Onboarding Matters – Getting Users Engaged in your Product

Getting Users Engaged in your Product

Curated by Josh Elman, Partner at Greylock Partners. Josh Elman is currently a partner at Greylock, where he works with Medium, Jelly, Nextdoor, and more companies. Previously, Josh was an early employee of LinkedIn, launched Facebook Connect while at Facebook, and helped Twitter grow its user base nearly 10x.

The moment someone shows up at your product for the first time is incredibly important for their understanding of your product and long term usage. Most products try to rush this process to get you immediately into the product. This often fails — since most products are actually hard to use and aren’t really set up right for the new user.

Instead, the best onboarding flows help the user learn what to expect and how to use the product. Having worked on the early days of building LinkedIn, Facebook Connect, and Twitter, I’ve seen a number of different approaches to growth. I’ve included a few links to help learn more about getting users activated on your product. As you’ll learn, by putting as much focus on onboarding as you do on your core product, you’ll see meaningful impact.

In this article, the Intercom team outlines key elements of onboarding that can help you educate and convert new users. Sections 4 and 5 are my favorites around taking the user step by step through your product so they end up set up well.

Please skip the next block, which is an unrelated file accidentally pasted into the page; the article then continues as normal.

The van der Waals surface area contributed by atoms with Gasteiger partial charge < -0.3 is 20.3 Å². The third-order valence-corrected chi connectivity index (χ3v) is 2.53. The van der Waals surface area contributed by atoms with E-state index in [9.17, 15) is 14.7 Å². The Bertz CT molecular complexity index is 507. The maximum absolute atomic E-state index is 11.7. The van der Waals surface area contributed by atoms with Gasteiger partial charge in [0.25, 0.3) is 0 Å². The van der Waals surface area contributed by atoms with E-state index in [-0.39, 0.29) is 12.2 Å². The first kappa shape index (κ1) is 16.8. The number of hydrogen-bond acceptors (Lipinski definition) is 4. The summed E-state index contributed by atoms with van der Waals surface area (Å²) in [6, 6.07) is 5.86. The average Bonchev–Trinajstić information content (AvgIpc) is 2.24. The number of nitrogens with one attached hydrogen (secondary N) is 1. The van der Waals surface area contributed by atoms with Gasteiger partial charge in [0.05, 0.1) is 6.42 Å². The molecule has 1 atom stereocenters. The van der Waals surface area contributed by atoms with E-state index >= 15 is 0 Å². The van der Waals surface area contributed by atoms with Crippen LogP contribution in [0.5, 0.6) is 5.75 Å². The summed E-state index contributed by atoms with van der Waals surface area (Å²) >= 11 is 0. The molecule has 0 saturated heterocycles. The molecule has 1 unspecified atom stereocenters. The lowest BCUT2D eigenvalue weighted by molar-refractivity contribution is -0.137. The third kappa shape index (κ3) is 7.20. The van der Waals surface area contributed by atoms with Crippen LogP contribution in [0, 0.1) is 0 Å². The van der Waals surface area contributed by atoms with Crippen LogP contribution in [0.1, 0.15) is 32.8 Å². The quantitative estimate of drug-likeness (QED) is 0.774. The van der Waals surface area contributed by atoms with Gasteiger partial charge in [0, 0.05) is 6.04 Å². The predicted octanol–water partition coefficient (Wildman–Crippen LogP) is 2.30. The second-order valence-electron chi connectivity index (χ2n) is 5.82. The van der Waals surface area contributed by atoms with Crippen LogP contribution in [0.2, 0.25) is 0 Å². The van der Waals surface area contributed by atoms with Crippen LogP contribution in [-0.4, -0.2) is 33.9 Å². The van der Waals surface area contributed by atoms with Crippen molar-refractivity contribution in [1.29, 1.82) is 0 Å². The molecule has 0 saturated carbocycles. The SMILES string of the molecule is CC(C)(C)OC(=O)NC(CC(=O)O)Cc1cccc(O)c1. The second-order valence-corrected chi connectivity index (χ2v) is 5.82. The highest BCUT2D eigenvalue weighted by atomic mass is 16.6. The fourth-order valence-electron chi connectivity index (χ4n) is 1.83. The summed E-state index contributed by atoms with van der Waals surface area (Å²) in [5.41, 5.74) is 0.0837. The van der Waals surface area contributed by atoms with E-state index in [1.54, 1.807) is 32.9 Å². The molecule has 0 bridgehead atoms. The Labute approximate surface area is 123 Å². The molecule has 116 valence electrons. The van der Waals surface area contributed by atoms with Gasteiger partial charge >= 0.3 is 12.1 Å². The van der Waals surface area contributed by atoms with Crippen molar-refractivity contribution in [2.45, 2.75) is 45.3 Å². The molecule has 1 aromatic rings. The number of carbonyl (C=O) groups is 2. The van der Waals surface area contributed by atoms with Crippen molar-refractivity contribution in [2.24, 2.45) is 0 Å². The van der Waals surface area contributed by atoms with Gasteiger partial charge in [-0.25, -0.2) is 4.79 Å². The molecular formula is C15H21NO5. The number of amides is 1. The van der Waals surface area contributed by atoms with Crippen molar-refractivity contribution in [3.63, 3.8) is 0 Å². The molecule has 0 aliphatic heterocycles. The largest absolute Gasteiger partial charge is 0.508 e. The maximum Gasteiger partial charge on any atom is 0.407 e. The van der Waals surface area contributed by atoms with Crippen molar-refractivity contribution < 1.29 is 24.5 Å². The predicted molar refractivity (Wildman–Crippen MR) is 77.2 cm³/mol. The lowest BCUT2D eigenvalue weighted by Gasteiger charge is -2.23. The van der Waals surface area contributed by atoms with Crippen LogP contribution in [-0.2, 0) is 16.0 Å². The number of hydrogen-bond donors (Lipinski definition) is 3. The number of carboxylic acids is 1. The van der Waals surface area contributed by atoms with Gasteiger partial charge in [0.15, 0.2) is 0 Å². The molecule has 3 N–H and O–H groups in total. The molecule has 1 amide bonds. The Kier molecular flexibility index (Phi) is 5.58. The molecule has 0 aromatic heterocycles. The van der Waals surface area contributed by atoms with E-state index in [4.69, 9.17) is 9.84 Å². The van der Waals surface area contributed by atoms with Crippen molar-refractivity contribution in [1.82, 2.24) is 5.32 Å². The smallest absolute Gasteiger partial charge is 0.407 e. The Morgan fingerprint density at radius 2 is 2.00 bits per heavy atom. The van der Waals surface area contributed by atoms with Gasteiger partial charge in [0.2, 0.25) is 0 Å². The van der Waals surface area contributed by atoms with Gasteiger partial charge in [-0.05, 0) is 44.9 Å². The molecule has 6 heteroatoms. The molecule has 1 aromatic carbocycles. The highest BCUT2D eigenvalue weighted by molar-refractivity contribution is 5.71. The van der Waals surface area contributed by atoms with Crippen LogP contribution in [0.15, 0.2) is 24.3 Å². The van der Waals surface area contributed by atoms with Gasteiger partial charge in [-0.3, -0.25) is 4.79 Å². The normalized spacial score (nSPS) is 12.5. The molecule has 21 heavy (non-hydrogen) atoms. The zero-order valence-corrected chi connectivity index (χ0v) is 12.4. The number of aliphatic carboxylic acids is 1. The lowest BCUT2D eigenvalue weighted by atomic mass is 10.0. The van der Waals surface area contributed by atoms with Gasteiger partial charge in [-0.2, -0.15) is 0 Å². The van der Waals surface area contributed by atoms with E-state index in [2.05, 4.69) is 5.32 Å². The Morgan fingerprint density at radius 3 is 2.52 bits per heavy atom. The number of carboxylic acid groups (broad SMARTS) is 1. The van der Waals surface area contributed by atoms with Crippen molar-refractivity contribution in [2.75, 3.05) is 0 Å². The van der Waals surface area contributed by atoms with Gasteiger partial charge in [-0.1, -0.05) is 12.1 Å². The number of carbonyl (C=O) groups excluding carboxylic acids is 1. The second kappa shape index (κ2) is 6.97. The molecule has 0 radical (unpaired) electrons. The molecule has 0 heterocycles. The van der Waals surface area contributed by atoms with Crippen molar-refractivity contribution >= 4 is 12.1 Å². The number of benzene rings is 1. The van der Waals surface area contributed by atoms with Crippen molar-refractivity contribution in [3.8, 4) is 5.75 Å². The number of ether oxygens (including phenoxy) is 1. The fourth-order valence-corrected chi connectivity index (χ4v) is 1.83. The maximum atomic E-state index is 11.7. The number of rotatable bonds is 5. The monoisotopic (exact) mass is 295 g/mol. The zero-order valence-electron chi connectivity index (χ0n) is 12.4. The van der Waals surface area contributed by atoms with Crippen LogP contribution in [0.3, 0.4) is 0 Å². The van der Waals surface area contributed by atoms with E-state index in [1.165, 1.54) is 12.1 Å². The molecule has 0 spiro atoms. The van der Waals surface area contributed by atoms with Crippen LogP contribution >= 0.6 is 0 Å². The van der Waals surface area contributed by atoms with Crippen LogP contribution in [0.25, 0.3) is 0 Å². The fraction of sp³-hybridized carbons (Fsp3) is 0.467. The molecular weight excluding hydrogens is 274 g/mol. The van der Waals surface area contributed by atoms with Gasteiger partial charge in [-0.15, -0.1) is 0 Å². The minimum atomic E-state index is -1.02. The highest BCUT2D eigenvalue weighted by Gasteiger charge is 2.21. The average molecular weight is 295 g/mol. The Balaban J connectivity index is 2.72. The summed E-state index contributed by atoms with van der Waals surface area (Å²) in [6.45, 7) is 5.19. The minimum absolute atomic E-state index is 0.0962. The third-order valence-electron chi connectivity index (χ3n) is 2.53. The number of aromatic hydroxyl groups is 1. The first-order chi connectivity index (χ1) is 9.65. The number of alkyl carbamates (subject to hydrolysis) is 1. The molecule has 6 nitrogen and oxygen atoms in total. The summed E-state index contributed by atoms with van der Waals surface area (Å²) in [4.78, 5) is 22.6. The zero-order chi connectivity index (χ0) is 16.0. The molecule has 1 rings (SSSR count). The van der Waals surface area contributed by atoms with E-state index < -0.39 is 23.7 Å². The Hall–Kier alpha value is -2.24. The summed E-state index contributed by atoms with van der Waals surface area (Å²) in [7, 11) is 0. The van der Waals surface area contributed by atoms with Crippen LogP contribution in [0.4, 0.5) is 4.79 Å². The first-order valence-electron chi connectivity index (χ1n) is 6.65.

Watch this video of me sharing stories from early LinkedIn and Twitter on how we addressed growth. In the Twitter “Learn Flow” section, I talk specifically about how we rebuilt the sign up flow to ask the user to take specific actions around each one of the core concepts of using Twitter: Tweets, Following, following key news / entertainment categories, following friends. Teaching users about Twitter as they signed up had a significant impact on the overall growth.

Think about the key steps and concepts you would want to teach someone to get the most value out of your product long term. Sketch how you would design a couple of steps for onboarding – one per slide.

This website does a great job breaking down the onboarding flows of many top products today. Go through many of the tear downs and copy down your favorite tactics and ideas that you want to apply to your product.

Go back through your own product or favorite product not listed and create your own teardown. What steps feel like too much, what important steps do you think you are missing?

I wrote this blog post in fall of 2012 to help people focus on the most important metric of active users. As you build onboarding, you should focus on how many people you convert and activate into key behaviors — as evidenced by the core metric.

What core metrics would you use to describe your product and how well people really use it?

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